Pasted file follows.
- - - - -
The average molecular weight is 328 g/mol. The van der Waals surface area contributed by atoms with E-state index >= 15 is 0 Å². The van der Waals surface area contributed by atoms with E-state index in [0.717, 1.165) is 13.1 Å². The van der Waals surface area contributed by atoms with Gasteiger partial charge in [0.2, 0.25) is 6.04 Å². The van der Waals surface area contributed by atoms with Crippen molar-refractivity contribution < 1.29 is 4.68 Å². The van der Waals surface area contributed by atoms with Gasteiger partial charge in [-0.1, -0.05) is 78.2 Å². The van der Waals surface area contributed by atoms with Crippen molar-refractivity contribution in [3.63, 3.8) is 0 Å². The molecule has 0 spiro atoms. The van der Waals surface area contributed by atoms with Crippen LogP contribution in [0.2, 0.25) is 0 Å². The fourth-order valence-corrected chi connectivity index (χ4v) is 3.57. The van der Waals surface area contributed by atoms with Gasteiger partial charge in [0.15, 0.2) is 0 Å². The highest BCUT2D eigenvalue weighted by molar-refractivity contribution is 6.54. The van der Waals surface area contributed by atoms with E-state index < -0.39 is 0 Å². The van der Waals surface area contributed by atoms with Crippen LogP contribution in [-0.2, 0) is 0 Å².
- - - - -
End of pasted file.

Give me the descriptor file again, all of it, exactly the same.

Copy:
The average molecular weight is 328 g/mol. The van der Waals surface area contributed by atoms with E-state index >= 15 is 0 Å². The van der Waals surface area contributed by atoms with E-state index in [0.717, 1.165) is 13.1 Å². The van der Waals surface area contributed by atoms with Gasteiger partial charge in [0.2, 0.25) is 6.04 Å². The van der Waals surface area contributed by atoms with Crippen molar-refractivity contribution < 1.29 is 4.68 Å². The van der Waals surface area contributed by atoms with Gasteiger partial charge in [-0.1, -0.05) is 78.2 Å². The van der Waals surface area contributed by atoms with Crippen molar-refractivity contribution in [3.63, 3.8) is 0 Å². The molecule has 0 spiro atoms. The van der Waals surface area contributed by atoms with Crippen LogP contribution in [0.2, 0.25) is 0 Å². The fourth-order valence-corrected chi connectivity index (χ4v) is 3.57. The van der Waals surface area contributed by atoms with Gasteiger partial charge in [0.15, 0.2) is 0 Å². The highest BCUT2D eigenvalue weighted by molar-refractivity contribution is 6.54. The van der Waals surface area contributed by atoms with E-state index < -0.39 is 0 Å². The van der Waals surface area contributed by atoms with Crippen LogP contribution in [-0.2, 0) is 0 Å².